Vaccine and political clarity pushed yields slightly higher on the week. The U.S. 10-year Treasury yield ended the week at 0.837% versus 0.824% a week prior. Spreads for investment-grade corporate bonds fell, in-line with support for other risk assets. Low levels of issuance also added to technical strength further supporting returns. High yield was among the strongest performing portion of fixed income markets given the heightened appetite for risk assets. High yield spreads are now approaching levels not seen since before the start of the pandemic. The muni market was modestly higher over the week, outperforming Treasuries. Demand continued to be robust for tax-efficient paper which helped push spreads tighter.

Looking ahead…

Monday, November 30, 2020
     •OPEC+ Conference
Tuesday, December 1, 2020
     •US ISM Manufacturing Survey
     •Caixin China PMI Composite
Wednesday, December 2, 2020
     •Euro area Core CPI
Thursday, December 3, 2020
     •US Jobless Claims
Friday, December 4, 2020
     •US Nonfarm Payrolls
     •US Unemployment 

Sources: The WSJ, T. Rowe Price Global Markets Weekly Update, Goldman Sachs Weekly Market Monitor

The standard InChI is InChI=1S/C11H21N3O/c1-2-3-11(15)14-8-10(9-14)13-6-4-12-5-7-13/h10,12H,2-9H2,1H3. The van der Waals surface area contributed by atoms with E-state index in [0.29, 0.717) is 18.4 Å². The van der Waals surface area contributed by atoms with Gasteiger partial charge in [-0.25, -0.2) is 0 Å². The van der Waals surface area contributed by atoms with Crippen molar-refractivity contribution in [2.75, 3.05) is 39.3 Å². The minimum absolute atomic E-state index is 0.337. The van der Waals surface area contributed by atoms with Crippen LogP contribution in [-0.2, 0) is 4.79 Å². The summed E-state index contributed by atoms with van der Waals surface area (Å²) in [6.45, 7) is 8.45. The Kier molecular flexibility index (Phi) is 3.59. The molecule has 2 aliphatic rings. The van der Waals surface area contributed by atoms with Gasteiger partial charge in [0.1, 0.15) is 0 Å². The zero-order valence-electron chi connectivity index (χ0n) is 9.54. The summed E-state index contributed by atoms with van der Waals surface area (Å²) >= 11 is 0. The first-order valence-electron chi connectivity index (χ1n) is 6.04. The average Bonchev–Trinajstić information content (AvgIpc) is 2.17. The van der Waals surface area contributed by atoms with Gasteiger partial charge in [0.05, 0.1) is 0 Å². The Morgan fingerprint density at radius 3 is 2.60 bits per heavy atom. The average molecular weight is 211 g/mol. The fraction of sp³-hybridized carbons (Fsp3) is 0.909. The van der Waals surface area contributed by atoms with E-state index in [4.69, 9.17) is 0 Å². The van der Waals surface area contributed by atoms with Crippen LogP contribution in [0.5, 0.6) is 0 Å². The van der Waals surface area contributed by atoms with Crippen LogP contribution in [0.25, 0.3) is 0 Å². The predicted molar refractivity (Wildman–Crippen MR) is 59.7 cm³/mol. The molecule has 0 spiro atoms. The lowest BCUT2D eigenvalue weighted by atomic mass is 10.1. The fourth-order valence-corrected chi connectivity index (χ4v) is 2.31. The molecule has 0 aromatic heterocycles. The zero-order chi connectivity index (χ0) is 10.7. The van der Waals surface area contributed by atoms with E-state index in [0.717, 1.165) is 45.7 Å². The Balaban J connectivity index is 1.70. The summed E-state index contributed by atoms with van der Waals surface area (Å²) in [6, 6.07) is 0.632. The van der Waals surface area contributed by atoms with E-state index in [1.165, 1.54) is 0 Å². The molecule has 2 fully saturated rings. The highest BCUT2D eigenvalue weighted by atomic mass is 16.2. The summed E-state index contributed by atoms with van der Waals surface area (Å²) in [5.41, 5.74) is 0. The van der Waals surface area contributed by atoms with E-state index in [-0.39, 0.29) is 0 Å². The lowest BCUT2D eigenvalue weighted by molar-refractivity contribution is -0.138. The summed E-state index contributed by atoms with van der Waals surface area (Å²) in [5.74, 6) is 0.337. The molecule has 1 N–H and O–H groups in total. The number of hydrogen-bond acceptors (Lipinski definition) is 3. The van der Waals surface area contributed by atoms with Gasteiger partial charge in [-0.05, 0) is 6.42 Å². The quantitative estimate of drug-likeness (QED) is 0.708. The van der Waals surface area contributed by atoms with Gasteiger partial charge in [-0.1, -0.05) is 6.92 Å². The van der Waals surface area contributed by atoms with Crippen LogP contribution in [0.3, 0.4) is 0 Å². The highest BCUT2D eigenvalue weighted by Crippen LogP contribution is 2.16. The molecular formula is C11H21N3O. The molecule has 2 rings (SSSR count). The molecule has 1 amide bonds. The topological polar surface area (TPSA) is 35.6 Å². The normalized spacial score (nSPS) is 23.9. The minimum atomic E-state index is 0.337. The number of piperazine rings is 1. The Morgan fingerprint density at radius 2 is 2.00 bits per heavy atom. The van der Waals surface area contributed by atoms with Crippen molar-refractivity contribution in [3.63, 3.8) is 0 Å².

Data in this report is obtained from sources which we believe to be reliable, but we do not warrant or guarantee the timeliness or accuracy of this information. It is provided for your information and guidance and is not intended as specific advice and doesn’t not constitute an offer to sell securities. Consult your financial professional before making any investment decision. Past performance is no guarantee of future results. Diversification/asset allocation does not ensure a profit or guarantee against a loss. The Wilshire 5000 Total Market Index measures the performance of all U.S.-headquartered equity securities with readily available price data. The Standard & Poor’s 500 Index (S&P 500) is an unmanaged group of securities considered to be representative of the stock market. The Russell 2000 Index is a market-cap weighted index comprised of the smallest 2,000 companies within the Russell 3000 Index, a larger market-cap index made up of the largest 3,000 publicly traded companies in the U.S., nearly 98% of the investable U.S. stock market. The MSCI EAFE Index (Europe, Australasia, Far East) is a free float-adjusted market capitalization index designed to measure the equity market performance of developed markets, excluding the U.S. and Canada. The MSCI Europe Index captures large- and mid-cap representation across 15 Developed Markets countries in Europe, covering approximately 85% of the free float-adjusted market capitalization across the European Developed Markets equity universe. The MSCI Emerging Markets (EM) Index captures large- and mid-cap representation across 26 Emerging Markets countries, covering approximately 85% of the free float-adjusted market capitalization in each country. The MSCI Japan Index captures large- and mid-cap representation of the Japanese market, covering approximately 85% of the free float-adjusted market capitalization in Japan. The Bloomberg Barclays U.S. Aggregate Bond Index is a market capitalization-weighted index comprising Treasury securities, Government agency bonds, mortgage backed bonds, corporate bonds, and some foreign bonds traded in the U.S. The Bloomberg Barclays Global Aggregate Ex U.S. Index measures the performance of global investment grade fixed-rate debt markets that excludes USD-denominated securities. The Bloomberg Barclays Municipal Bond Index covers the U.S. dollar-denominated long-term tax-exempt bond market. Created by the Chicago Board Options Exchange (CBOE), the Volatility Index, or VIX, is a real-time market index that represents the market’s expectation of 30-day forward-looking volatility. Data in this newsletter is obtained from sources which we, and our suppliers believe to be reliable, but we do not warrant or guarantee the timelines or accuracy of this information. Consult your financial professional before making any investment decision. Past performance is no guarantee of future results. Diversification/asset allocation does not ensure a profit or guarantee against a loss.